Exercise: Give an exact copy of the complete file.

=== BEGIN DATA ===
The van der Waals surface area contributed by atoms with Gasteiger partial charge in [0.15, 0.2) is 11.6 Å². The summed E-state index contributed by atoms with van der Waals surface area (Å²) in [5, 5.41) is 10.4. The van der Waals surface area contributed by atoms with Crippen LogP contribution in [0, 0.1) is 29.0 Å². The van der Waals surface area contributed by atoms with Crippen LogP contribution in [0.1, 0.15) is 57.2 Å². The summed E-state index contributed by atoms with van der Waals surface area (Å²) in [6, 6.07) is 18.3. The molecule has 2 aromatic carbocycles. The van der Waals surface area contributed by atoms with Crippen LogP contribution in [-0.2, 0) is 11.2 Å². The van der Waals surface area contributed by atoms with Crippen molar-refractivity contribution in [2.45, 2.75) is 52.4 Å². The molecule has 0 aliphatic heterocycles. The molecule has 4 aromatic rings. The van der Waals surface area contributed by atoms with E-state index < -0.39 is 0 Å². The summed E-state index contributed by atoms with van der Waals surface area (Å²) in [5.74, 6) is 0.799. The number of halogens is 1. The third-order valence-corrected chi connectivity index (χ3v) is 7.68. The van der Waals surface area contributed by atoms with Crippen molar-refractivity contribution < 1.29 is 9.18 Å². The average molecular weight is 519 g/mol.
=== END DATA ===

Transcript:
The van der Waals surface area contributed by atoms with Gasteiger partial charge in [0.15, 0.2) is 11.6 Å². The summed E-state index contributed by atoms with van der Waals surface area (Å²) in [5, 5.41) is 10.4. The van der Waals surface area contributed by atoms with Crippen LogP contribution in [0, 0.1) is 29.0 Å². The van der Waals surface area contributed by atoms with Crippen LogP contribution in [0.1, 0.15) is 57.2 Å². The summed E-state index contributed by atoms with van der Waals surface area (Å²) in [6, 6.07) is 18.3. The molecule has 2 aromatic carbocycles. The van der Waals surface area contributed by atoms with Crippen LogP contribution in [-0.2, 0) is 11.2 Å². The van der Waals surface area contributed by atoms with Crippen molar-refractivity contribution in [2.45, 2.75) is 52.4 Å². The molecule has 0 aliphatic heterocycles. The molecule has 4 aromatic rings. The van der Waals surface area contributed by atoms with E-state index < -0.39 is 0 Å². The summed E-state index contributed by atoms with van der Waals surface area (Å²) in [5.74, 6) is 0.799. The number of halogens is 1. The third-order valence-corrected chi connectivity index (χ3v) is 7.68. The van der Waals surface area contributed by atoms with Crippen molar-refractivity contribution < 1.29 is 9.18 Å². The average molecular weight is 519 g/mol.